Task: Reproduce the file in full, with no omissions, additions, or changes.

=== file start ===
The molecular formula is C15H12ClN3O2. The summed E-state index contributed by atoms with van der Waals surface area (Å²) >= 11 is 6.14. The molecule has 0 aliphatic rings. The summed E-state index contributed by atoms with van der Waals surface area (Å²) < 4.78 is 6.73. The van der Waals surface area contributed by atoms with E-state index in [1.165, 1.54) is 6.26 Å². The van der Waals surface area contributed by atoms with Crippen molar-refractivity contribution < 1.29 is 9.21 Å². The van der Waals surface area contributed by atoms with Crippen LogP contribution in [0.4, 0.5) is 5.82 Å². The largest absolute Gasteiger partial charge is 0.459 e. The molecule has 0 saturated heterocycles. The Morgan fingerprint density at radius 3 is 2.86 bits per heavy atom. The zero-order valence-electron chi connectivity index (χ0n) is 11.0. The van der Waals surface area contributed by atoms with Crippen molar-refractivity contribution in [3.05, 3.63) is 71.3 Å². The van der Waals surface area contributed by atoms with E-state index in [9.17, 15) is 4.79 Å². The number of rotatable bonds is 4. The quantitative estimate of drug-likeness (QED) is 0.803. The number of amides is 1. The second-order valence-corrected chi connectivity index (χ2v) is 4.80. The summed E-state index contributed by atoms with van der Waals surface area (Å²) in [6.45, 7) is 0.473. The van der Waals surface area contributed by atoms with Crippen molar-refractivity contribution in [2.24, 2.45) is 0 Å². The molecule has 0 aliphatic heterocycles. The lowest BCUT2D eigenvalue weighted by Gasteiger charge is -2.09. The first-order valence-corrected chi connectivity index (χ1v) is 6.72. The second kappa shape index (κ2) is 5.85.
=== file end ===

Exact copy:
The molecular formula is C15H12ClN3O2. The summed E-state index contributed by atoms with van der Waals surface area (Å²) >= 11 is 6.14. The molecule has 0 aliphatic rings. The summed E-state index contributed by atoms with van der Waals surface area (Å²) < 4.78 is 6.73. The van der Waals surface area contributed by atoms with E-state index in [1.165, 1.54) is 6.26 Å². The van der Waals surface area contributed by atoms with Crippen molar-refractivity contribution < 1.29 is 9.21 Å². The van der Waals surface area contributed by atoms with Crippen LogP contribution in [0.4, 0.5) is 5.82 Å². The largest absolute Gasteiger partial charge is 0.459 e. The molecule has 0 saturated heterocycles. The Morgan fingerprint density at radius 3 is 2.86 bits per heavy atom. The zero-order valence-electron chi connectivity index (χ0n) is 11.0. The van der Waals surface area contributed by atoms with Crippen molar-refractivity contribution in [3.05, 3.63) is 71.3 Å². The van der Waals surface area contributed by atoms with E-state index in [9.17, 15) is 4.79 Å². The number of rotatable bonds is 4. The quantitative estimate of drug-likeness (QED) is 0.803. The number of amides is 1. The second-order valence-corrected chi connectivity index (χ2v) is 4.80. The summed E-state index contributed by atoms with van der Waals surface area (Å²) in [6.45, 7) is 0.473. The van der Waals surface area contributed by atoms with Crippen molar-refractivity contribution in [2.24, 2.45) is 0 Å². The molecule has 0 aliphatic heterocycles. The lowest BCUT2D eigenvalue weighted by Gasteiger charge is -2.09. The first-order valence-corrected chi connectivity index (χ1v) is 6.72. The second kappa shape index (κ2) is 5.85.